One of the reviews of THE WIRE stated it very simply. There are two opinions of THE WIRE. There are those that think it is one of the greatest TV series of all time. And, there are those that have never seen it.

I’ve now finished watching the series.

It is indeed one of the greatest TV series of all time. It is easily the greatest of the past decade.

And the thing is, I didn’t expect to feel this way. When I first started watching it, it was only out of obligation. But, I was quickly hooked and didn’t want it to end. I was at times going through four episodes a night, like a great novel.

If you haven’t seen the show, and please believe me, you should see it, I will keep this spoiler free, not even talking about what characters appear after the first season.

Here is a brief overview of the series.

SEASON ONE - The Major Crimes Unit in the Baltimore Police Department is created, made up of a group of unwanted detectives and officers from around the Department. Dominic West plays Jimmy McNulty, Wendell Pierce is Bunk, Sonja Sohn is Kima, Seth Gilliam is Carver, Domenick Lombardozzi is Herc, Clarke Peters is Freamon, Jim True-Frost is Prez and Lance Reddick is Daniels.

Their target is the Barksdale Organization, a drug dealing operation from a set of inner city apartments run by Stringer Bell (Idris Elba).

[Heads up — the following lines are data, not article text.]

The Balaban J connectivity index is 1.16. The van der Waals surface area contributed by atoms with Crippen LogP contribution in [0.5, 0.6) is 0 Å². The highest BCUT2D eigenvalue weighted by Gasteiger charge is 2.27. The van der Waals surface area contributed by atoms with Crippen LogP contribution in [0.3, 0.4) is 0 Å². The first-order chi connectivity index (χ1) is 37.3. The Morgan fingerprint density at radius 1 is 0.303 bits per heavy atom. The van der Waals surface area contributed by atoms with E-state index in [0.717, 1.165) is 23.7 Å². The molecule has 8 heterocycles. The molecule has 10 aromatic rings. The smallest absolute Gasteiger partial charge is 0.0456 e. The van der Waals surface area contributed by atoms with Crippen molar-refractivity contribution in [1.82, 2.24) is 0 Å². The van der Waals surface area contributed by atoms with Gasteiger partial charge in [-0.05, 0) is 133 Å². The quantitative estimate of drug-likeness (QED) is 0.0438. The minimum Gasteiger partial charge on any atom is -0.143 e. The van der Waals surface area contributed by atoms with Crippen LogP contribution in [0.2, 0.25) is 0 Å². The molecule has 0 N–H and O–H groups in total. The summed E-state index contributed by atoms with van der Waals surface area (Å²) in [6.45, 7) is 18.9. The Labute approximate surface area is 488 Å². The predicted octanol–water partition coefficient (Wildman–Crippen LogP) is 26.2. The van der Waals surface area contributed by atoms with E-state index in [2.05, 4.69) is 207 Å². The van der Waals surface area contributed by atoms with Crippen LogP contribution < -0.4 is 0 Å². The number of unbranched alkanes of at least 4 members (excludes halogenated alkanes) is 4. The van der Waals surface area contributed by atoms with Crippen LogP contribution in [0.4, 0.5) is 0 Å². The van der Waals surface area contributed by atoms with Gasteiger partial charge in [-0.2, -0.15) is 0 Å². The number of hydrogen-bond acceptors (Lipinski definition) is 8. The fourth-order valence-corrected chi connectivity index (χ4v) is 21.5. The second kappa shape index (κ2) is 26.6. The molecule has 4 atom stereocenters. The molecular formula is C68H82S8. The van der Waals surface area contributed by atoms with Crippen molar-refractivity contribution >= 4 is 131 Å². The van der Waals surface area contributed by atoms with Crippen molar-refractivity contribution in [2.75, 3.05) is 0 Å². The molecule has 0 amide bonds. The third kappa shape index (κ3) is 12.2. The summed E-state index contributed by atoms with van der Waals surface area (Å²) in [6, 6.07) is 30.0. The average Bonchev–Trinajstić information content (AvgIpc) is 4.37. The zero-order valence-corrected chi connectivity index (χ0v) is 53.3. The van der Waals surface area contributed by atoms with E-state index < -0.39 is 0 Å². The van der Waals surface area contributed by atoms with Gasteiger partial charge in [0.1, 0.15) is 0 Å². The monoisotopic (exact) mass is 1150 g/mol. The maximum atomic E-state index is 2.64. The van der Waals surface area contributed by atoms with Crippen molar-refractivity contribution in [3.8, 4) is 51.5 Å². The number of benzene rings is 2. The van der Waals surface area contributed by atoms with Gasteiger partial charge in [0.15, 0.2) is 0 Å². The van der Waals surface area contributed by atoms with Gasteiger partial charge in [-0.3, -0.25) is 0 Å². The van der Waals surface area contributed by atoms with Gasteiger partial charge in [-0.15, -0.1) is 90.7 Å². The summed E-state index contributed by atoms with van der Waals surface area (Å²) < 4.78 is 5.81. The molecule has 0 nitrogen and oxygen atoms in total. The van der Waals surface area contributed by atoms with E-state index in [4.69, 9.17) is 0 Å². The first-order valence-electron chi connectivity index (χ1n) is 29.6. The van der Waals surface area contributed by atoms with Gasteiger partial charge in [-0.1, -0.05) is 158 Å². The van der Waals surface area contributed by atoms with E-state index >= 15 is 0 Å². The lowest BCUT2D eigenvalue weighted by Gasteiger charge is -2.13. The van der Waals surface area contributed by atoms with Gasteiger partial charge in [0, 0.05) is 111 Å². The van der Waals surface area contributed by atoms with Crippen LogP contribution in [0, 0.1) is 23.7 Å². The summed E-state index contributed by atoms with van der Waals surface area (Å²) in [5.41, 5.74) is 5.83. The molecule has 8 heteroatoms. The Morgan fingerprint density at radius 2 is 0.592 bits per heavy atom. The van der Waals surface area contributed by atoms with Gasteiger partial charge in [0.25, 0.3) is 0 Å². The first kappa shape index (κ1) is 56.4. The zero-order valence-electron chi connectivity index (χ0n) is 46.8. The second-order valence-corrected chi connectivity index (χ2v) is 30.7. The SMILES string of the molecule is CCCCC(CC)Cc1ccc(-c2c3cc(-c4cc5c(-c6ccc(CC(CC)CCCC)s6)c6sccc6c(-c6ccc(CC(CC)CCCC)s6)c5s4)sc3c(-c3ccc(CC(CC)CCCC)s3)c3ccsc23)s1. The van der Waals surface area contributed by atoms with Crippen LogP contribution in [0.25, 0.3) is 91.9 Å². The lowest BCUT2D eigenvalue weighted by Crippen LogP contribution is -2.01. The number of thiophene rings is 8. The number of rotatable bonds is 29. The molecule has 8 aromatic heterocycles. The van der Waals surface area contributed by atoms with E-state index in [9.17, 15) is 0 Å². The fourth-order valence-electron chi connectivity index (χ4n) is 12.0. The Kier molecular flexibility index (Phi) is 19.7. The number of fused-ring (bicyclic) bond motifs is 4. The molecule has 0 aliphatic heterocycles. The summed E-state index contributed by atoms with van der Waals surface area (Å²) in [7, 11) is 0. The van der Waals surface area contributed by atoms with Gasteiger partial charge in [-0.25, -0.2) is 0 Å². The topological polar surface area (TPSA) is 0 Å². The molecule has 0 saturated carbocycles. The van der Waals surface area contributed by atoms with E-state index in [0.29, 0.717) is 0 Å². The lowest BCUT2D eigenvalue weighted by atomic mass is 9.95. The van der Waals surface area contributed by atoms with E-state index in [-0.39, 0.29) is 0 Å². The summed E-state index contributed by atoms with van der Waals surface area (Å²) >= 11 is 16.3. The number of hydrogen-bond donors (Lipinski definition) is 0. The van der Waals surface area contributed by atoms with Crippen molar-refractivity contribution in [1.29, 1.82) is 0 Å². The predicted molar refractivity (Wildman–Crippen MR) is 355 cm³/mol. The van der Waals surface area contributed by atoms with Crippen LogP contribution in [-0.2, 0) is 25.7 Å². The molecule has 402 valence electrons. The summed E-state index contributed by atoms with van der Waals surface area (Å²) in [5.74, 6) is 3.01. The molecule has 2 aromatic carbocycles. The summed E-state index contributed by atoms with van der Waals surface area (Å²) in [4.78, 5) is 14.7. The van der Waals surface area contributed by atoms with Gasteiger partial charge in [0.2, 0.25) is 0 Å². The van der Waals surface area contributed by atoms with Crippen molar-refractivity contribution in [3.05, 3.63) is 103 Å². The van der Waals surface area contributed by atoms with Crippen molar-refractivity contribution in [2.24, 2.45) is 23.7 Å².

This is one of the best seasons in that it is the most focused, the smallest. You really get to know the characters, and the locations. The courtyard where the characters congregate becomes a character of its own.

SEASON TWO - This season focuses on the dock workers, and their union, while continuing the storylines from the first.

This is another fabulous season, arguably the best in that it takes an almost Dickensian scope, with all the new characters and storylines. Amy Ryan, who would go on to be nominated for an Oscar for GONE BABY GONE, joined the cast as a cop. Chris Bauer (now on TRUE BLOOD) is fantastic as Frank Sobotka, head of the dock workers union.

SEASON THREE - Here it expands to the political aspect of Baltimore, with the Mayor and City Council playing a big role. Aidan Gillen joins the series as Tommy Carcetti, a politically ambitious city councilman.

Season three may have one of the most interesting segments, as far as the sociological aspects of the show, with a storyline devoted to the attempt at decriminalizing drugs. Season three also introduces “Cutty” (Chad Coleman), who is just released from prison and tries to create a new life. Will he go straight? Get back into the game?